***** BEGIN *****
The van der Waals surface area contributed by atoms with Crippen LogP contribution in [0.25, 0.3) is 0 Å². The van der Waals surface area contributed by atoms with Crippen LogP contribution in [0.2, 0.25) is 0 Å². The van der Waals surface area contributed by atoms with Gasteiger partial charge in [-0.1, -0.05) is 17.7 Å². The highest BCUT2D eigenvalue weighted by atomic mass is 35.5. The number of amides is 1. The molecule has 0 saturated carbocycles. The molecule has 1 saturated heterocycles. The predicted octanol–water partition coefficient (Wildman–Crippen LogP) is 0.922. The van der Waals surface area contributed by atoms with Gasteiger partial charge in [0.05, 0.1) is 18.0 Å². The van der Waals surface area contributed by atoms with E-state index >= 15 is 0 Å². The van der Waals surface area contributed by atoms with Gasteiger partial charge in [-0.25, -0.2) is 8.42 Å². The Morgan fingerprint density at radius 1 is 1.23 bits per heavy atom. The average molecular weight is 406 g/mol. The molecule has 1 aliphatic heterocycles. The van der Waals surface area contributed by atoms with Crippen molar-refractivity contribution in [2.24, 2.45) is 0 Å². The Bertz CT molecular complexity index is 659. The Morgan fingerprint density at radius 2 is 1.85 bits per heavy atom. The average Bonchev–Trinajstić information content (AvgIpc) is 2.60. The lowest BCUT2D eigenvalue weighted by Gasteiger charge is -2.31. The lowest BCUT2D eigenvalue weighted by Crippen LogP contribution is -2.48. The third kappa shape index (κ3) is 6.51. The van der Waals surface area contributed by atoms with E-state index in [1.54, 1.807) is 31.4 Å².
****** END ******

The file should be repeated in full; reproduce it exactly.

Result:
The van der Waals surface area contributed by atoms with Crippen LogP contribution in [0.25, 0.3) is 0 Å². The van der Waals surface area contributed by atoms with Crippen LogP contribution in [0.2, 0.25) is 0 Å². The van der Waals surface area contributed by atoms with Gasteiger partial charge in [-0.1, -0.05) is 17.7 Å². The highest BCUT2D eigenvalue weighted by atomic mass is 35.5. The number of amides is 1. The molecule has 0 saturated carbocycles. The molecule has 1 saturated heterocycles. The predicted octanol–water partition coefficient (Wildman–Crippen LogP) is 0.922. The van der Waals surface area contributed by atoms with Gasteiger partial charge in [0.05, 0.1) is 18.0 Å². The van der Waals surface area contributed by atoms with E-state index >= 15 is 0 Å². The van der Waals surface area contributed by atoms with Gasteiger partial charge in [-0.25, -0.2) is 8.42 Å². The Morgan fingerprint density at radius 1 is 1.23 bits per heavy atom. The average molecular weight is 406 g/mol. The molecule has 1 aliphatic heterocycles. The van der Waals surface area contributed by atoms with Crippen molar-refractivity contribution in [2.24, 2.45) is 0 Å². The Bertz CT molecular complexity index is 659. The Morgan fingerprint density at radius 2 is 1.85 bits per heavy atom. The average Bonchev–Trinajstić information content (AvgIpc) is 2.60. The lowest BCUT2D eigenvalue weighted by Gasteiger charge is -2.31. The lowest BCUT2D eigenvalue weighted by Crippen LogP contribution is -2.48. The third kappa shape index (κ3) is 6.51. The van der Waals surface area contributed by atoms with E-state index in [1.54, 1.807) is 31.4 Å².